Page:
Prince Harry: "My father King Charles was horribly bullied"

The youngest son of the King and Diana Spanecer revealed some of his father's habits in the Spare biography

by Lorenzo Ciotti
Prince Harry: "My father King Charles was horribly bullied"
© Pool / Team Getty Images Entertainment

The Prince Harry, the youngest son of King Charles III and Diana Spencer, revealed a lot of background about his family and his father in his biography Spare. In particular, Harry recounted how much his father Charles attended Gordonstoun School: "When he attended that school my father was horribly bullied.

His best qualities - he was sensitive, creative and book-loving - were bait for the hard. I remember him murmuring that he had barely survived. He kept his head down and clutched his teddy bear Teddy. He still owns it, years later.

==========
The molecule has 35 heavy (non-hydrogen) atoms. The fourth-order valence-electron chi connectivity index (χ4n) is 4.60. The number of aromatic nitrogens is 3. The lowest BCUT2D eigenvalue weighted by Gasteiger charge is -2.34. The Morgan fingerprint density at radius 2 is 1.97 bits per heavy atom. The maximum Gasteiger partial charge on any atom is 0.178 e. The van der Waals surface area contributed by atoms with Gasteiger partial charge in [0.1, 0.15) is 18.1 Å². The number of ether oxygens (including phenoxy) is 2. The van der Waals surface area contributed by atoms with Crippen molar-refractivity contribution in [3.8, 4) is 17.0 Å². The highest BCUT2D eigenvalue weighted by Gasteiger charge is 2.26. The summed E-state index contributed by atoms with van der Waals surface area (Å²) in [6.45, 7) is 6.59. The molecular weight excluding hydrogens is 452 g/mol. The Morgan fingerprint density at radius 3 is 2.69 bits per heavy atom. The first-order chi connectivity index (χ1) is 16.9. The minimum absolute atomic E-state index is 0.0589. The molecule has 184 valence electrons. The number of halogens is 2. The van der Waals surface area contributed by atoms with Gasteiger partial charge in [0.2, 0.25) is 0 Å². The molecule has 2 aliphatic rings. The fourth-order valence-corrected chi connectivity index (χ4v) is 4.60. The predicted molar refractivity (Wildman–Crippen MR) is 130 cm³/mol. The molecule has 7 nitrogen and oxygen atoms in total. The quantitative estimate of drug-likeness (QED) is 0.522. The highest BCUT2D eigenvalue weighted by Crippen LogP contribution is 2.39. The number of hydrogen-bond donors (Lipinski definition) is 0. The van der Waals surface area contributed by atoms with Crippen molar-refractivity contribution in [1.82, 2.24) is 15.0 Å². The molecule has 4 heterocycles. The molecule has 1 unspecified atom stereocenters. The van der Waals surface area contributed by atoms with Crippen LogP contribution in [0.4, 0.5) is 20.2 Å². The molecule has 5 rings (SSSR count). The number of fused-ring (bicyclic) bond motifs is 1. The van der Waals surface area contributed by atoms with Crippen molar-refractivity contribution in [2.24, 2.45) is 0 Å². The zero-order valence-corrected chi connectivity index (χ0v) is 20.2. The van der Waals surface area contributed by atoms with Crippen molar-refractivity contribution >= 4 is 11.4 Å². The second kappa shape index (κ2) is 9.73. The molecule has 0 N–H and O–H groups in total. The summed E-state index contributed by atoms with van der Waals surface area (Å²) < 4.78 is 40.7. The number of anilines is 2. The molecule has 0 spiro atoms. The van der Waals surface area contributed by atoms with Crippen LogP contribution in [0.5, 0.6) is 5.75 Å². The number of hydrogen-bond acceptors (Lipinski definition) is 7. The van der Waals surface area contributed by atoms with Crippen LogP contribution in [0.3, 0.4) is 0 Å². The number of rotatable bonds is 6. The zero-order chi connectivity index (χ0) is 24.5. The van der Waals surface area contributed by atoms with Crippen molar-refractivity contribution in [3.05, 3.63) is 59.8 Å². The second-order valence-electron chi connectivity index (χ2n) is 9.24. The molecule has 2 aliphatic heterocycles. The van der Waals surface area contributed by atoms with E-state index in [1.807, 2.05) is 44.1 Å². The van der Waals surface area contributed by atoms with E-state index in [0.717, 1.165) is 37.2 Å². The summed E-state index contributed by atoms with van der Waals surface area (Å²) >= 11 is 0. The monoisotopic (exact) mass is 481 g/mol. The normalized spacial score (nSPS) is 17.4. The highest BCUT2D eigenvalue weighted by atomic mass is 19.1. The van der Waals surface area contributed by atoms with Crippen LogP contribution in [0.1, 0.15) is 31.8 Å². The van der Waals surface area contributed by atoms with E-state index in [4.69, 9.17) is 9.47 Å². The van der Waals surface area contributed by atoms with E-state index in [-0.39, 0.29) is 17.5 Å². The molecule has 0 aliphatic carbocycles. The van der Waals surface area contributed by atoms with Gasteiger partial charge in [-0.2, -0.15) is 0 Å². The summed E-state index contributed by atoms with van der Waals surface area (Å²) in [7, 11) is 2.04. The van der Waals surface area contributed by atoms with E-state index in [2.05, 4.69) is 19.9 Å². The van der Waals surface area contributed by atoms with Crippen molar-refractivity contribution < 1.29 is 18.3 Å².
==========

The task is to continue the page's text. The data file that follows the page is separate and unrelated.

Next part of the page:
He took it everywhere. The stuffed animal was in a pitiful state, with broken paws and loose threads, and patched holes here and there. I imagine that's what my dad would have looked like if the bullies had gotten the better of him.

Teddy eloquently expressed the essential loneliness of Dad's childhood, and much better than than he could ever do."

Spare, the biography of Prince Harry

Spare is a biography of Prince Harry, written by J. R. Moehringer and published by Penguin Random House.

The book was highly anticipated and was accompanied by several important broadcast interviews. In the book, Harry details his childhood and the profound effect of the death of his mother, Diana, Princess of Wales, as well as his adolescence and subsequent deployment to Afghanistan with the British Army.

She writes about her relationship with her brother, Prince William, and her father, King Charles III, and her father's marriage to Camilla Parker Bowles, as well as his courtship and marriage to the American actress Meghan Markle and her subsequent retirement from couple from their royal roles.

Spare received generally mixed reviews from critics, some praising Harry's openness but being critical of the inclusion of too many personal details. The title refers to the aristocratic adage that an heir and replacement were needed to ensure the inheritance remained in the family.